This section is from the book "Complete Self-Instructing Library Of Practical Photography", by J. B. Schriever. Also available from Amazon: Complete Self-Instructing Library Of Practical Photography.
Exposure. Under each of the previous sub-headings we have given approximate exposures for the various subjects that you will be likely to deal with. Remember that these exposures are only approximate, and a little latitude on the side of over-exposure can be easily remedied in the developing. If the sky be particularly dark there is not so much risk of over-exposure. It is when illuminated by a full moon, or on summer nights when the sky is distinctly blue, that you run the risk of overexposure. For daylight work there is an established rule, "expose for the shadows and let the highlights take care of themselves." This does not apply to night work, for if suf-ficent exposure were given to fully time the shadows you would produce a daylight effect. It is not desirable to produce full detail in all portions of night pictures; do not attempt to secure any more detail than you can actually see.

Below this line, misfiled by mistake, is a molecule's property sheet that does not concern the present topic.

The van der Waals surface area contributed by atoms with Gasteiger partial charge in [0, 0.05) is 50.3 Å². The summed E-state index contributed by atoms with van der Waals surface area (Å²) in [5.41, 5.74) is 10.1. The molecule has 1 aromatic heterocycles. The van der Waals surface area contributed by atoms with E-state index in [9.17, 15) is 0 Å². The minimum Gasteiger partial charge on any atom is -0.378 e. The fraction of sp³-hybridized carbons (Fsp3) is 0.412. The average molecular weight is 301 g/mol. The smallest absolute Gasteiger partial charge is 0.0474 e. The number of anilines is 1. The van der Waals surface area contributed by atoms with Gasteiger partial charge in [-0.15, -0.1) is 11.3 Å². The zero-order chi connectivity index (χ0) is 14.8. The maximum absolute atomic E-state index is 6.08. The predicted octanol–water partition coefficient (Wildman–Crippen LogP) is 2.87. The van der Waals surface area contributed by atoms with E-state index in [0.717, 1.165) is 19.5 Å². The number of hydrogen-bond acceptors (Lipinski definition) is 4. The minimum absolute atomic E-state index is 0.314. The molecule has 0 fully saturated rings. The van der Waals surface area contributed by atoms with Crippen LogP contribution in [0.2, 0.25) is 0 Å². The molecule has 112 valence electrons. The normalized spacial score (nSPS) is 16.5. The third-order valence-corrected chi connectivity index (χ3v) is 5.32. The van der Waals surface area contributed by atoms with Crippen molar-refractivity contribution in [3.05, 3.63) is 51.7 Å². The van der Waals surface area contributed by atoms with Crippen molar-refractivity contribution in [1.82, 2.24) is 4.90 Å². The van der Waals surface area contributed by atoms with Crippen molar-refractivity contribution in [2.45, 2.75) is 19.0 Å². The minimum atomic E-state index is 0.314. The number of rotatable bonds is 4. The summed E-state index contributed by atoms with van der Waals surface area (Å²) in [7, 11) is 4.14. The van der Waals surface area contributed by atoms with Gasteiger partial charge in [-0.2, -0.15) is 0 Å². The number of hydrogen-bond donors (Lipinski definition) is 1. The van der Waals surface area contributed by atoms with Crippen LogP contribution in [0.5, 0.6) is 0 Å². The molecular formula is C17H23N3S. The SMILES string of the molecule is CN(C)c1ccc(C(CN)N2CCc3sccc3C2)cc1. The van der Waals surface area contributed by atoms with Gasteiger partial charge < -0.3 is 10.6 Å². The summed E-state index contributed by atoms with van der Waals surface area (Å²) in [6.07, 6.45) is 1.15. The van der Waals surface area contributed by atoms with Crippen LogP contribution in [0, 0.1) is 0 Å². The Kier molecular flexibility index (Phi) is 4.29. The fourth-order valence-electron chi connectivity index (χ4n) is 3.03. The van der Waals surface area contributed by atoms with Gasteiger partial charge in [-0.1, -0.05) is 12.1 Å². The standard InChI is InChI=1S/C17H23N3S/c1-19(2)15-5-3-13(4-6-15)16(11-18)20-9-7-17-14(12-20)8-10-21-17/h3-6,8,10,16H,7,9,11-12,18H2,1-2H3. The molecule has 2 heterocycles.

Development. Development must be carried on in a very dilute and slow working developer. On no account should a plate be developed in strong developer. A regular pyro-soda developer, diluted with water, such as the Universal Developing Formula given in Volume II., will give excellent results, while if a quick developing agent, such as rodinal be used, dilution must be carried to the extreme - 1 dram in 20 ounces of water. Be sure to keep the plates covered during development, and thus protect them from the ruby lamp, which, owing to the prolonged development, is very likely to cause fog.
527. Make proof prints from each experiment, and place your notations, which will give you full information regarding the manner in which you proceeded to secure the results, on the back of each, and file in your proof file for future guidance.